Good Intentions are not Enough, Transformative Leadership for Communities of Differences

Anthony H. Normore (College of Education, Florida International University, Florida, USA)

Journal of Educational Administration

ISSN: 0957-8234

Article publication date: 1 October 2004




Normore, A.H. (2004), "Good Intentions are not Enough, Transformative Leadership for Communities of Differences", Journal of Educational Administration, Vol. 42 No. 5, pp. 604-607.



Emerald Group Publishing Limited

Copyright © 2004, Emerald Group Publishing Limited

In her book, Good Intentions Are Not Enough, Transformative Leadership for Communities of Differences, Shields provides an in‐depth volume of a subject relevant to all schools. It deals with (p. x11) systemic marginalization and discrimination that are pervasive and communal in school settings. Shields intent is to provide knowledge and understanding about diversity that will help educators (p. xii) “create schools in which belonging is not equated with circumstances of birth…communities of difference‐school communities in which we value and respect one another as we learn how to live and work together”.

The book is divided into three parts. Each part deals with a particular concept relating to equity and social justice in schooling. The book begins with an introduction that identifies the issues currently in schools that cause them to be socially, economically and racially fragmented. Part I contains three chapters which are connected to relevant literature and data gathered by studies conducted by Shield's in Canada, United States, New Zealand and Fiji. These chapters demonstrate that indeed good intentions are not enough. Chapter one focuses on transformative cross‐cultural leadership by reviewing centuries of literature on leadership and connects it to what current research indicates. Shields introduces concepts that range from (p. 29) multiculturalism, transformational, transactional and transformative leadership to issues of power in both society and schools. Some of the key concepts (e.g. moral principles, clear vision, authenticity, values) are brought to light with the aid of “change” scenarios and experiences that add a great deal of credence to the chapter. Chapter two explores the concept of schools as (p. 32) “communities of differences”. Shields describes how diversity in schools is a reality. The chapter begins with a personal experience while visiting a school in New Zealand where she was introduced to a concept referred to as “language nests”. Language nests serve children from infancy to age five, whereby children enter school on the day of their fifth birthday and (p. 32) “progress at their own pace, while becoming socially whole”. The experience sets the tone for the remainder of the chapter as the author effectively examines how school leaders in North America might create a sense of in‐school community and how they can build on differences rather than eliminate them. Chapter three focuses on the criteria for excellence and social justice. Shields (2003, p. 74‐80) reiterates the importance for schools to promote justice, democracy, empathy and optimism where educational leaders become transformative in nature by enabling shared values, beliefs and norms. The chapter emphasizes some broad, yet significant purposes of education and suggests criteria to (p. 81) “assist educators achieve success – schools that are equitable, excellent, and socially just”.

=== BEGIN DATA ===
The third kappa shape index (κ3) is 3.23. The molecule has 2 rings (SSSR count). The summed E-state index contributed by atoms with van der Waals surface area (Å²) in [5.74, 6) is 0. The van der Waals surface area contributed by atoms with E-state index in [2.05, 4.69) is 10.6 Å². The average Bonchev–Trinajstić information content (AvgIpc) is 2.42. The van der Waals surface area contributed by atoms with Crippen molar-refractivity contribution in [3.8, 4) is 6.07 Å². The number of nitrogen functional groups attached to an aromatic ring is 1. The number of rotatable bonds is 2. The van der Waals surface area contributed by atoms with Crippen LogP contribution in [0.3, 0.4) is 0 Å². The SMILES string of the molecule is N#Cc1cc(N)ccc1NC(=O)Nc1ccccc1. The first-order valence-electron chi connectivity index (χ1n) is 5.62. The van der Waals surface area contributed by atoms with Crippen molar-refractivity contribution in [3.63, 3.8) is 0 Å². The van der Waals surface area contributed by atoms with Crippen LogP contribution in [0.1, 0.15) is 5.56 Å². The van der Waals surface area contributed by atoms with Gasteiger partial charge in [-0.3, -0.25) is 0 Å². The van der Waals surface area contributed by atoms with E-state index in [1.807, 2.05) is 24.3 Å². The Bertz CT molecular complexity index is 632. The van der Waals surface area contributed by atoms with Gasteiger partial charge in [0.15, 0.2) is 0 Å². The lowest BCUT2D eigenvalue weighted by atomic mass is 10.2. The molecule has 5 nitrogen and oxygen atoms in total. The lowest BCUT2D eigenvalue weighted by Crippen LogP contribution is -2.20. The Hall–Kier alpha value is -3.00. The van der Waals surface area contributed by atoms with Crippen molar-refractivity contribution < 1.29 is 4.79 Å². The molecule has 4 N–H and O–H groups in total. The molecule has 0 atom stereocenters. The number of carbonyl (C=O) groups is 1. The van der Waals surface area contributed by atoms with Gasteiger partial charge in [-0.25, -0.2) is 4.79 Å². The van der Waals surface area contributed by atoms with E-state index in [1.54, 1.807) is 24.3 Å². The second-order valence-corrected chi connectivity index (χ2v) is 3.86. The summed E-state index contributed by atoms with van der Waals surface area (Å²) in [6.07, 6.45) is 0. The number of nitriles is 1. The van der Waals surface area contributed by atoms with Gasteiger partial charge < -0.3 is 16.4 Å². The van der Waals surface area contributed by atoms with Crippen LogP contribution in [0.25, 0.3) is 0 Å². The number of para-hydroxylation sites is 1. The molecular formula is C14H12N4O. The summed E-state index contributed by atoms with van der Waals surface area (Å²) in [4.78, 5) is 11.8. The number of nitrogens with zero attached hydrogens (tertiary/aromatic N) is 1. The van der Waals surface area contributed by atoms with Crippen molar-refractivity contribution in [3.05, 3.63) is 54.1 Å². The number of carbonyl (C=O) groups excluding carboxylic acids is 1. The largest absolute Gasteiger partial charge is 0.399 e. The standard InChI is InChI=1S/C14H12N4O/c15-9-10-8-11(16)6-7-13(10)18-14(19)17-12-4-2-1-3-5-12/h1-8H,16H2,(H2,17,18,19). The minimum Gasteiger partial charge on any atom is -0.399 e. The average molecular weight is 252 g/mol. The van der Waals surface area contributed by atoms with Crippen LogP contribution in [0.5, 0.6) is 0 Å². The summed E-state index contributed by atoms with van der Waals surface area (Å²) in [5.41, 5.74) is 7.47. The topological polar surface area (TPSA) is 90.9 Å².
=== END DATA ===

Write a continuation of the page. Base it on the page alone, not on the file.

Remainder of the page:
Part two draws heavily on ten years of empirical work in the United States and Canada, as well as experience spent in schools elsewhere. Throughout part two Shields presents various narratives and experiences of educators as she brings the reader into schools and classrooms where challenges of inequities in the status quo face individuals daily. It is especially interesting to see how school leaders and teachers are struggling in search of answers to how schools can be more inclusive, respectful, open and just and their attempts to “tear down walls” and recreate schooling. Chapter four begins with practice. It provides an overview of a school, presents one educator's personal story, and capitalizes on a vignette of daily life. Shields focuses on the importance of making culture visible and meaningful. She explains how school leaders in two secondary schools represent the cultures of their students in the (p. 89) “physical appearance and structures of their buildings and to incorporate it in meaningful ways into the curriculum”. An enlightening point in this chapter is how Shields emphasizes the importance of transforming schools with moral outrage when empowerment is abused. She capitalizes on Thomas Sergiovanni's comment that (p. 114) “it is the leader's responsibility to be outraged when empowerment is abused and when purposes are ignored…all members of the school community are obliged to show outrage when the standards fall”. Chapter five focuses on identity crisis. It examines in detail the impact that schools can have on the children's self‐concepts and identities. Shields draws upon experiences of individuals and how individuals unknowingly engage in behaviors that exclude and marginalize the very people meant to be included. The author moves beyond good intentions to more equitable practices by discussing student educational experiences and how they have felt excluded due to educators (p. 129) “attempts to minimize, downplay or ignore differences in a well‐intentioned attempt to promote unity and harmony”. Some of the key concepts include: being color‐blind, class‐blind, class‐blind, differences in ability, sex, and gender differences. Chapter six explores strategies that involve new forms of school and community participation. Shields focuses on ways to disrupt and even break boundaries. She capitalizes on transforming school‐community relationships with emphasis on Joyce Epstein's six types of parental involvement (p. 174): parenting, communicating, volunteering, learning at home, decision‐making, and collaborating with community.